The week of Sept. 12-18 was Action Week for Penn State’s Green Dot program as a part of Stand for State, Penn State’s bystander intervention program. A “green dot” represents a choice a person makes to keep someone safe or to say “we do not tolerate violence in our campus community.” The Action Week goal was to generate as many green dots as possible. As of Sunday night (Sept. 18), Penn State’s green dot count was 11,584. That’s an impressive record of individuals who have made a choice to intervene to keep others safe.

I had the great pleasure of sitting with a number of students involved in the program for a Sunday brunch and then listened to a speech by Dr. Dorothy Edwards, the creator of the Green Dot Program. I was impressed on several counts. I sat at a table of students who were about to lead the training in our bystander prevention program. Each had spent four days in training, just so they could help train other students. Nearly 100 students had signed on to the training after listening to Dr. Edwards at University Park. Many more were listening and undergoing training on Penn State campuses across the Commonwealth. I was truly impressed by the number of students giving up their time on a Sunday afternoon to help keep others safe.

I also was impressed by the message of Dr. Edwards. In the past we have focused on telling male students not to be a perpetrator of sexual assault or violence. And, equally, we have focused on telling female students how to not be a victim. Dr. Edwards questioned whether the barrage of “don’ts” has been very effective. This approach also has missed important parts of our community – notably LGBTQ students. Her objective was to turn the issue around 180 degrees and have the vast majority of students who will never be involved in an assault to become a part of the solution – through bystander intervention. Her objective was to empower students to be able to look out for each other.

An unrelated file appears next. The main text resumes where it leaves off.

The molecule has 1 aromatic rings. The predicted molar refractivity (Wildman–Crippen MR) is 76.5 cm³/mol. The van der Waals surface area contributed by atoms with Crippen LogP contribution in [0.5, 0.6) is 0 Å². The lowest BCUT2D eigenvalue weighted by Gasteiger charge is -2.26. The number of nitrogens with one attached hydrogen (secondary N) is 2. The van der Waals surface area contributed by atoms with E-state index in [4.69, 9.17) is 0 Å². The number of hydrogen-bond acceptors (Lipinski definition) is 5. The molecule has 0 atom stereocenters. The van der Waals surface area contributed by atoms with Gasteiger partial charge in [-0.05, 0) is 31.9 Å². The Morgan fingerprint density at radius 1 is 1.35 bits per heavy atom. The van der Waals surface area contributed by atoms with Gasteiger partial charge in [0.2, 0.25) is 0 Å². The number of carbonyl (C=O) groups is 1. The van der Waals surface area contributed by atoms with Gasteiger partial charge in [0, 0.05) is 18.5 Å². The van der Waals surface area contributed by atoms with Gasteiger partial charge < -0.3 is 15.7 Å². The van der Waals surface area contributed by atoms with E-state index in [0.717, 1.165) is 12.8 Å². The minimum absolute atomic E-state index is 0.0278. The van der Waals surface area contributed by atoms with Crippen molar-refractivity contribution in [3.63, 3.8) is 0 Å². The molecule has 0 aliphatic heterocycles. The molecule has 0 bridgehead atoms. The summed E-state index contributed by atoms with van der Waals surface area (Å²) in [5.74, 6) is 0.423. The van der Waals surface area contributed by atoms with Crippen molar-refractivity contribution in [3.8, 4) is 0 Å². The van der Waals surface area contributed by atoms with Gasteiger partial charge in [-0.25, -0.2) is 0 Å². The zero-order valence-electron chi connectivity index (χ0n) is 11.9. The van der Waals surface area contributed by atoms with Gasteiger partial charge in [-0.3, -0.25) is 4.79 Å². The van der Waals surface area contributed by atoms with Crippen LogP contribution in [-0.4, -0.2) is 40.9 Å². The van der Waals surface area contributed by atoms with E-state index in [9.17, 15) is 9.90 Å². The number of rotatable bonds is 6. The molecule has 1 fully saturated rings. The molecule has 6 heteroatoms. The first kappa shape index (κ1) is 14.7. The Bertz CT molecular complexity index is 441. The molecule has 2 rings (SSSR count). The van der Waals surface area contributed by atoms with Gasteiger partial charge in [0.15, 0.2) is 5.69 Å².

A student at the brunch said it best – if we have enough students involved – enough people making the choice to keep someone safe or let people know we don’t tolerate violence in our campus, then you change the culture of an entire community. That is why I am so proud of 11,584 green dots, so proud of the student trainers, and so proud of the students who were spending two hours in bystander intervention training on their Sunday afternoon.

For more information on Stand for State, bystander intervention, visit:

1 Comment

  1. Wonderful perspective — we are all potential victims, yet all also have the potential to prevent victimization.

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